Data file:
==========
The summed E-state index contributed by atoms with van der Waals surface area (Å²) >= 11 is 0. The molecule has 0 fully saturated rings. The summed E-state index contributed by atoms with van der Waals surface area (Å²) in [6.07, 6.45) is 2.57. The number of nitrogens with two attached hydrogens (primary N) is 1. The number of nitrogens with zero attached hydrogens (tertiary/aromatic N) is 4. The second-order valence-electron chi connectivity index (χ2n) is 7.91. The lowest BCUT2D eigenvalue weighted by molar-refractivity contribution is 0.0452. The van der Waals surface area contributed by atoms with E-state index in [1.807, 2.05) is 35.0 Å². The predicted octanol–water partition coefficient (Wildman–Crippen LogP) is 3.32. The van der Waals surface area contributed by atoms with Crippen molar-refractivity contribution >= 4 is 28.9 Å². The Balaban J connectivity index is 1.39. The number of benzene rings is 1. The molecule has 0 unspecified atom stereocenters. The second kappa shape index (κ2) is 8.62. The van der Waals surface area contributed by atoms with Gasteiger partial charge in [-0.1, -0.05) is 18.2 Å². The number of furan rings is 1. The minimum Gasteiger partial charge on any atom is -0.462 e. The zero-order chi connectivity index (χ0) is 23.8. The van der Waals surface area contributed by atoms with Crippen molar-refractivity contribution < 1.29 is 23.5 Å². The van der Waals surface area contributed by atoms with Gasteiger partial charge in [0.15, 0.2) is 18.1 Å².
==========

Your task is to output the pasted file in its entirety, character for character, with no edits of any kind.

The summed E-state index contributed by atoms with van der Waals surface area (Å²) >= 11 is 0. The molecule has 0 fully saturated rings. The summed E-state index contributed by atoms with van der Waals surface area (Å²) in [6.07, 6.45) is 2.57. The number of nitrogens with two attached hydrogens (primary N) is 1. The number of nitrogens with zero attached hydrogens (tertiary/aromatic N) is 4. The second-order valence-electron chi connectivity index (χ2n) is 7.91. The lowest BCUT2D eigenvalue weighted by molar-refractivity contribution is 0.0452. The van der Waals surface area contributed by atoms with E-state index in [1.807, 2.05) is 35.0 Å². The predicted octanol–water partition coefficient (Wildman–Crippen LogP) is 3.32. The van der Waals surface area contributed by atoms with Crippen molar-refractivity contribution >= 4 is 28.9 Å². The Balaban J connectivity index is 1.39. The number of benzene rings is 1. The molecule has 0 unspecified atom stereocenters. The second kappa shape index (κ2) is 8.62. The van der Waals surface area contributed by atoms with Gasteiger partial charge in [-0.1, -0.05) is 18.2 Å². The number of furan rings is 1. The minimum Gasteiger partial charge on any atom is -0.462 e. The zero-order chi connectivity index (χ0) is 23.8. The van der Waals surface area contributed by atoms with Crippen molar-refractivity contribution < 1.29 is 23.5 Å². The van der Waals surface area contributed by atoms with Gasteiger partial charge in [0.15, 0.2) is 18.1 Å².